LUMBERTON — More than $3 million is coming to Robeson County to fund Hurricane Matthew recovery efforts, with the biggest chunk going to the county schools.
The Golden LEAF Foundation board of directors on Thursday awarded two grants — $2.6 million to the Public Schools of Robeson County and $405,395 to the Pine Terrace Volunteer Fire Department.
The grant money to the schools will be used to replace vehicles and equipment that was damaged or destroyed when the district’s central office and adjoining buildings were inundated with floodwaters resulting from the hurricane that swept through the area on Oct. 8, 2016.
“The $2.6 million is very much needed money to repair our school system that was so heavily damaged,” said Bo Biggs, a Lumberton businessman who sits on Golden LEAF’s governing board. “I’m very happy and well pleased with the grant money we have received.”
As of late Thursday, most school board members contacted by The Robesonian had not heard about the grant.
“Anytime we can get some money, that’s great,” said Dwayne Smith, a member of the school board. “I’m glad the Golden LEAF Foundation saw our need for help.”
Board member Mike Smith said he is “very appreciative” of Golden LEAF’s support of the school system’s recovery efforts.
“There are still a lot of needs throughout the county,” he said.
Board Chairwoman Peggy Wilkins-Chavis called news of the grant “positive.”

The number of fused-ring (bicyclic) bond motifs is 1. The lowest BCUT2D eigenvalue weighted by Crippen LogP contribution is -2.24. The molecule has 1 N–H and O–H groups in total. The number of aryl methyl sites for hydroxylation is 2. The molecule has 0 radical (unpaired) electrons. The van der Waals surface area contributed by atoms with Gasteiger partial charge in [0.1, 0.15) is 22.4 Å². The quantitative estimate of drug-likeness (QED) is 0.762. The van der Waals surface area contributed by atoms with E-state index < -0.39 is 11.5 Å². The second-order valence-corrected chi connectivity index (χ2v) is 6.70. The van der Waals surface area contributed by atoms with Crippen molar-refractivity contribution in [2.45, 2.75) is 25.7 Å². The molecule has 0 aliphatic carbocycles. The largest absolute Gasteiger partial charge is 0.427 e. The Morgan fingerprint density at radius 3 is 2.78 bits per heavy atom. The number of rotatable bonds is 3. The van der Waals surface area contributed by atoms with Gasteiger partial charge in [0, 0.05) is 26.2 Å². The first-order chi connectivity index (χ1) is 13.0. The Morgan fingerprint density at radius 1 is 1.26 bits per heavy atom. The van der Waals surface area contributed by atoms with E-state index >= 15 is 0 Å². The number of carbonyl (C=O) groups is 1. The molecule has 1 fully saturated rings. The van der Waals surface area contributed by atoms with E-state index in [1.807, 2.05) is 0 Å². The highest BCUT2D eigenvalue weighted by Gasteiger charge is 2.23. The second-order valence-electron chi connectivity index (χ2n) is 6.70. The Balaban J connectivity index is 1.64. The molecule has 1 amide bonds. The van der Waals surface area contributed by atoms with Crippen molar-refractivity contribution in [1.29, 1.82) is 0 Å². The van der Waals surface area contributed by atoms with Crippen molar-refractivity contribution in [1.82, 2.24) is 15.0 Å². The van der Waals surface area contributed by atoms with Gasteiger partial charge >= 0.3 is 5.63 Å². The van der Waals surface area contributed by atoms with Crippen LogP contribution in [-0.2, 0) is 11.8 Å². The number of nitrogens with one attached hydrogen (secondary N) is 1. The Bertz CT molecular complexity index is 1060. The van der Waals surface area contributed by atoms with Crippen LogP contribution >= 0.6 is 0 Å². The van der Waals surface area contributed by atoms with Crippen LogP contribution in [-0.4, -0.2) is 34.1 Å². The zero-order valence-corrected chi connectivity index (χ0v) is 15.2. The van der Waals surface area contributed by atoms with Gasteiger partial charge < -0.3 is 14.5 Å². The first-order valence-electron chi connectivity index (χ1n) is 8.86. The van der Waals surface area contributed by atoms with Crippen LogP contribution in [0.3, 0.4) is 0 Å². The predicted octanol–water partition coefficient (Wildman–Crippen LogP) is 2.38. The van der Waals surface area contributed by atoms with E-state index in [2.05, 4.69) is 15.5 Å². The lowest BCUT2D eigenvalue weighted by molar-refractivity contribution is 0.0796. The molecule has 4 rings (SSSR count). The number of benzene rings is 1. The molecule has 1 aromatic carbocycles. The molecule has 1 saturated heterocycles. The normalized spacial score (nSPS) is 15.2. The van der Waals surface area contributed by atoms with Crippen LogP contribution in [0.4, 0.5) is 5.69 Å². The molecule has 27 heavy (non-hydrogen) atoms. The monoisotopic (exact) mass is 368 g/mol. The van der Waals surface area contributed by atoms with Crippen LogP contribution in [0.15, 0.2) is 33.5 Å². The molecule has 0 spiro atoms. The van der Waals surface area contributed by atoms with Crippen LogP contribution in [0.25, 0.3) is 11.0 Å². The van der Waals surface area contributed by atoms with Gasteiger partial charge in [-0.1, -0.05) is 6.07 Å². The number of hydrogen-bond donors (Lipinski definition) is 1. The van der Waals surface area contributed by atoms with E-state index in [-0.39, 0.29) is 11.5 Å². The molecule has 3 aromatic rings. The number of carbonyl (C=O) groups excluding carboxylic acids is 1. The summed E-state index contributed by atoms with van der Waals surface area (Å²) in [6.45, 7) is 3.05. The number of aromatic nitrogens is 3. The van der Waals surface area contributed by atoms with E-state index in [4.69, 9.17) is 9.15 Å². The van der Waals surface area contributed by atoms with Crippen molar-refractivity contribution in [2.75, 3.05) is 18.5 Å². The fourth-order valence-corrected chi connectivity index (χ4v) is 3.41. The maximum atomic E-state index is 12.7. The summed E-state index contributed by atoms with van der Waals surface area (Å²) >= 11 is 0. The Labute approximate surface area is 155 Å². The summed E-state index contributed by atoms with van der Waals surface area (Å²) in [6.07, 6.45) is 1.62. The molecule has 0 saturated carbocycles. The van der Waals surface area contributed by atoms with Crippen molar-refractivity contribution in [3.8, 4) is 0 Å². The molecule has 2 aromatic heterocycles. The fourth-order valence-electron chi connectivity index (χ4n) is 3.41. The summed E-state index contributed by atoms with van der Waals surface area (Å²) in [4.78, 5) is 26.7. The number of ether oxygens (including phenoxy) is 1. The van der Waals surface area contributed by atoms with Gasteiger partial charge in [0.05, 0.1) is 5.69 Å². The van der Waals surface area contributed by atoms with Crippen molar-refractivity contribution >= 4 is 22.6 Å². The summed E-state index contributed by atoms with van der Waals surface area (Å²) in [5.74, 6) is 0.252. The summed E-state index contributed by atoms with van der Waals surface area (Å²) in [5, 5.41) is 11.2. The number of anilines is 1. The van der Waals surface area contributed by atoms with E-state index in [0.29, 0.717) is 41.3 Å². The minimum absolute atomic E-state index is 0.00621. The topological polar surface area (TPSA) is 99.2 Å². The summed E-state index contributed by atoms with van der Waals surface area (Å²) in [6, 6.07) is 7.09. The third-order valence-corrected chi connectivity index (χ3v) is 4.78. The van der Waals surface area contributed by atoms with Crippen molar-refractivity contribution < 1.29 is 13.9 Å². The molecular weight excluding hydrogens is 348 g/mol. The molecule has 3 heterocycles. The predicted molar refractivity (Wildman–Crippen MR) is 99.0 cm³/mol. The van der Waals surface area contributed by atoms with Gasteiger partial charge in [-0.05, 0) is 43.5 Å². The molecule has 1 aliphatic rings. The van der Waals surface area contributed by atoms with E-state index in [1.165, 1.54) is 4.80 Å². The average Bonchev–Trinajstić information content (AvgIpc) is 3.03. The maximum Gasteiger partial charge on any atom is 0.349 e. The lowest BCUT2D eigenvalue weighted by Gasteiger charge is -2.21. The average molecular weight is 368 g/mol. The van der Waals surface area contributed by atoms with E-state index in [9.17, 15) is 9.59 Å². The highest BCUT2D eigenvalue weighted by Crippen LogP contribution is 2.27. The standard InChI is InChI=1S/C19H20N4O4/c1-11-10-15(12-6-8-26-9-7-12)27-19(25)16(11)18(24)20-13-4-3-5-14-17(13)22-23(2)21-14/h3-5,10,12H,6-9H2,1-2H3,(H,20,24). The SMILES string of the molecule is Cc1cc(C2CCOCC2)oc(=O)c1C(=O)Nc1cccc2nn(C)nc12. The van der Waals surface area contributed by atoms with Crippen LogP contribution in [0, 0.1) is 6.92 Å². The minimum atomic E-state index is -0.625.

“Today we got the news that the Golden LEAF Foundation awarded the school district $2.6 million after we lost our vehicles and equipment in Hurricane Matthew. We are very grateful for their support as this time,” Wilkins-Chavis said. “I want to say that Dr. Wooten and the staff are doing a great job trying to find money and grants to help with the hurricane recovery and replacement of equipment.”
The grant money for the Pine Terrace Volunteer Fire Department is earmarked to help rebuild the station that was condemned as a result of flood damage and to buy a fire truck, Chief Todd Allen said.
“This grant is helping us out a lot with our financial needs,” he said. “I hope by December that we can move into the new building.”
The grant money will supplement what the department has received from the Federal Emergency Management Agency and in insurance payouts.
Allen said his small department of 25 members, located on Alamac Road, has continued to operate since the hurricane, despite losing three of its seven trucks to Hurricane Matthew.
“But we haven’t skipped a beat since the storm,” he said. “We have continued to operate as we always have.”
Dan Gerlach, executive director of the Golden LEAF Foundation, said Thursday that the money for the grants was available as a result of $30 million allocated the foundation by the state General Assembly as part of the Disaster Recovery Act of 2017. The $30 million is to be used to replace damaged and destroyed equipment and meet other needs, including construction.
“As of today, we have awarded about $16 million of the $30 million in available grant money,” he said. “The remaining $14 million will most likely be awarded the first week of December.”
Bob Shiles can be reached at 910-416-5165.